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Turning points : meaning-making and its association with psychological well-being, academic achievement and parental relationship quality among adolescents

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dc.contributor.author Tavernier, Royette
dc.date.accessioned 2012-04-02T20:01:21Z
dc.date.available 2012-04-02T20:01:21Z
dc.date.issued 2012-04-02
dc.identifier.uri http://hdl.handle.net/10464/3954
dc.description.abstract There is substantial research linking meaning-making ability and psychological well-being in the context of turning point events. Still, an important research question remains: whether individuals who report meaning-making and psychological well-being were already better adjusted psychologically, prior to the experience of their turning point. In addition, the role of meaning-making on academic achievement and parental relationship quality has received little empirical attention although both variables have been shown to be positively associated with positive adjustment among adolescents. This longitudinal study examined differences in psychological well-being, academic achievement, and parental relationship quality between adolescents who reported meaning-making (lessons or insights) and those who reported no meaning-making within their turning point narratives. Participants were 803 (52% female) grade 12 adolescents, 26% (N = 209) of whom had reported experiencing a turning point. Participants also completed measures on the outcome variables (psychological well-being, academic achievement, and parental relationship quality) 3 years prior, when they were in grade 9. MANOVA results indicated that, of the participants who experienced a turning point, adolescents who reported meaning-making reported significantly higher psychological wellbeing and more positive parental relationship quality than adolescents who reported no meaningmaking. Importantly, these two groups did not differ on the outcome variables prior to their experience of a turning point event when they were in grade 9. Academic achievement scores did not differ significantly between adolescents who reported meaning-making and those who reported no meaning-making. These findings highlight the importance of meaning-making in relation to positive adjustment subsequent to a turning point among adolescents. en_US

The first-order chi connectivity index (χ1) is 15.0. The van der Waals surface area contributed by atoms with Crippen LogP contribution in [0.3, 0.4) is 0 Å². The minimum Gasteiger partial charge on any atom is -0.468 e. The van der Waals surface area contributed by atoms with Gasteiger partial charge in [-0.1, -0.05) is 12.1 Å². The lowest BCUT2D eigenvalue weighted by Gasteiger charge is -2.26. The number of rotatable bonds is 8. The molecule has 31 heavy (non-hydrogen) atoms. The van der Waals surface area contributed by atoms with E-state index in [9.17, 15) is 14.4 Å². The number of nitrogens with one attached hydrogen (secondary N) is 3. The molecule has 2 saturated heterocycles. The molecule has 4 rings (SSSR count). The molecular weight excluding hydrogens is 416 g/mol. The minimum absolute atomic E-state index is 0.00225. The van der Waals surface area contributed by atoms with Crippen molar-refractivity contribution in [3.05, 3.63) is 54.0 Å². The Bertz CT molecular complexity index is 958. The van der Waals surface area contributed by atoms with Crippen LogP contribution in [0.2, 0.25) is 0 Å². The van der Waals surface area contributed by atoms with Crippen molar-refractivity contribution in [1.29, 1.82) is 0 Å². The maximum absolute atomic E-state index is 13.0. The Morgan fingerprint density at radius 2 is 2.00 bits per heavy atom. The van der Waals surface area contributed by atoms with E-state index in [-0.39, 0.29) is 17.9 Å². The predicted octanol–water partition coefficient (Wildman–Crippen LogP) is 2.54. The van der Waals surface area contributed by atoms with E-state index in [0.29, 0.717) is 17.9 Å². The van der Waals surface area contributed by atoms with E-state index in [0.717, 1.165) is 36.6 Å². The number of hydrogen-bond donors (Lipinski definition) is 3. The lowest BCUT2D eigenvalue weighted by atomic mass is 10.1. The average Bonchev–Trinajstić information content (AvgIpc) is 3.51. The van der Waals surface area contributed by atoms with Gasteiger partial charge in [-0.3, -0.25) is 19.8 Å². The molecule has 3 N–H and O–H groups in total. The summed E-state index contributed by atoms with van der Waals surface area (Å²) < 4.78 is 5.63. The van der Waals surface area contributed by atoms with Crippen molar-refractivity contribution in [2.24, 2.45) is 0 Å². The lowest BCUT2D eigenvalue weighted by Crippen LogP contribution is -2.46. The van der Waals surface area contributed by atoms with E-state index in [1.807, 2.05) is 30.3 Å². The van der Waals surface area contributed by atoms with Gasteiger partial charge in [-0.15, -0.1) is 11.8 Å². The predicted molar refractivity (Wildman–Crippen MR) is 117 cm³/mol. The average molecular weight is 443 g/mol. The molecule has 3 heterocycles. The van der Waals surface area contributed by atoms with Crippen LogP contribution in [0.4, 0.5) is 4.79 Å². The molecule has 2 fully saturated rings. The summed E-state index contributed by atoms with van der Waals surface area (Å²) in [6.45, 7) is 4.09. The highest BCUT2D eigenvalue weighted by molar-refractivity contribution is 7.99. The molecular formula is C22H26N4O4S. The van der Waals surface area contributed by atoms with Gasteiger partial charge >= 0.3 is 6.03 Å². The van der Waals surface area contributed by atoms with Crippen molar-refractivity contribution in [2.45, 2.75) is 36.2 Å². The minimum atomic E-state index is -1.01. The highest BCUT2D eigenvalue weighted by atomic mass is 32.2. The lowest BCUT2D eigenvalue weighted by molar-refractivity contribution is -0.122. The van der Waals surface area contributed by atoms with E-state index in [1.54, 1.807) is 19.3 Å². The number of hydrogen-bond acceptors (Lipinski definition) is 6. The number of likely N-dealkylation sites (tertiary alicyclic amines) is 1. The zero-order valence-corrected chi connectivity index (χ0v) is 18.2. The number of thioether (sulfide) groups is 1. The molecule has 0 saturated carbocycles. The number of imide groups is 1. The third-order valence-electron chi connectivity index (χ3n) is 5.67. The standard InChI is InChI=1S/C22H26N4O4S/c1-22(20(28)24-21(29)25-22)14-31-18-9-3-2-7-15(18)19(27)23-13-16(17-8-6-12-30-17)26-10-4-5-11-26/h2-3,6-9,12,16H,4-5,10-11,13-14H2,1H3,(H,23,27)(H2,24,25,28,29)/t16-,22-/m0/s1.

dc.subject Happiness en_US
dc.subject Mental health en_US
dc.subject Academic achievement en_US
dc.subject Parent and child en_US
dc.title Turning points : meaning-making and its association with psychological well-being, academic achievement and parental relationship quality among adolescents en_US
dc.degree.name M.A. Child and Youth Studies en_US
dc.degree.level Masters en_US
dc.contributor.department Department ofChild and Youth Studies en_US
dc.degree.discipline Faculty of Social Sciences en_US


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